« Last Edit: August 15, 2010, 22:41:59 PM by Leov »

Offline Joe Cooper

  • Newbie
  • *
  • Posts: 2
Re: Mini newbie Learning on a Mini
« Reply #3 on: August 21, 2010, 04:47:18 AM »
Hi. There are a few considerations surrounding your question.

First the Minis are not like any other keel boat. They perform much more  like a dinghy, and a high performance one, NOT a 420-think 49'er Aussie 18's dinghy at that.  So for an idea of sailing a mini at speed, get a ride on a 505 at AYC some day or an international 14. Even sailing a laser is better training for a Mini than a IOD or what ever, Sonar.

Second, I think that because of its performance aspect a pretty good technical base is desirable, not super required, but desirable. Despite this comment many sailors of minis are not particularly skilled/experienced but just keep going at it. Actually sailing a mini because the easy part after raising money building rigging and so on to get the boat in the water in the first place. Most mini sailors over the years, until say the last 3 MT, ave really been of the adventure school, only the top half a dozen have been historically really skilled sailors. Yeah I know this is a broad blanket statement but I base this on nearly 20 years of watching Minis and building my own and almost getting to the MT in 1995. Only in the past 3-4 editions of the MT have the skilled and experienced sailors from up the food chain gone down to Minis and that has pushed the performance of the fleet up as a total.
There are about 5-6 minis around the NE, between Larchmont and Newport including one in Port Washinton I think.

If you feel like you have adequate seamanship skills, that is a good thing coz you will need them.

Overall the Minis are actually pretty easy to "sail" most of the time, under planning speed, because they are set up for one bloke to do it. They tend to be not as fast as they are rated in under 12 knots sailing locally because mostly they have lots of wetted surface for a 21 foot boat, and so are kinda sticky.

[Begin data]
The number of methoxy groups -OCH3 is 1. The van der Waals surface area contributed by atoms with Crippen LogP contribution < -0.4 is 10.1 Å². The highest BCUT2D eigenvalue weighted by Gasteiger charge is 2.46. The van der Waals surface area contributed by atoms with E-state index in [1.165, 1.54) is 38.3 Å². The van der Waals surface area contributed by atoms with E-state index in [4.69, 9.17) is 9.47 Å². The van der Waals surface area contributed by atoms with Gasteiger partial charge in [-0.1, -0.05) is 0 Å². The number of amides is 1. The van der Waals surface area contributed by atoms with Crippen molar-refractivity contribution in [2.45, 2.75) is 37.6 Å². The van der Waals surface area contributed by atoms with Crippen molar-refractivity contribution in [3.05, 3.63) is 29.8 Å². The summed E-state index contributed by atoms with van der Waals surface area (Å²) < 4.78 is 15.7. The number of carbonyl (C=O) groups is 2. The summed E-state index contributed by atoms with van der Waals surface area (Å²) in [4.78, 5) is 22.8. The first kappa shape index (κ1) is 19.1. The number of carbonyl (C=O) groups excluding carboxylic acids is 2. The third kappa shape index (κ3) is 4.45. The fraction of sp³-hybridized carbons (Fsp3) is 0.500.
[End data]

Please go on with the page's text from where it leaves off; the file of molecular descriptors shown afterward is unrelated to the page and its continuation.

Sailing hard, fast for a long time in 25  knots is a different animal. You definitely need to understand how to keep the boat under the kite. The impact of heel on a wide boat and surfing waves. Unless you can do that hard down wind sailing will be pretty frustrating for a while.

I would look at either getting a ride on one or if you want to go for it, there are plenty of Pogo ones around, in France for not much money although you are going up hill versus the Euro and there is freight and so on. They sail 'em like J 24's in weekend OD races and it is probably already sorted. IF you don't like it you have a liquid market to sell it back into . Unless you are planning on trying to do the MT then you can futz with it for a bowsprit, composite rigging and so on and speed it up a bit for local PHRF racing which will be the main outlet for sailing it.
There a lot of dh and solo races around now. On the sound the Vineyard race is just waiting for them to show up. Block Is race will let em in, Gear buster, Solo twin in Newport, Ida lewis DR and so on.
Good luck

Hope this does not put you off. Not intended to but to answer your question.  They are a wild boat and the guys are good fun.
Joe Cooper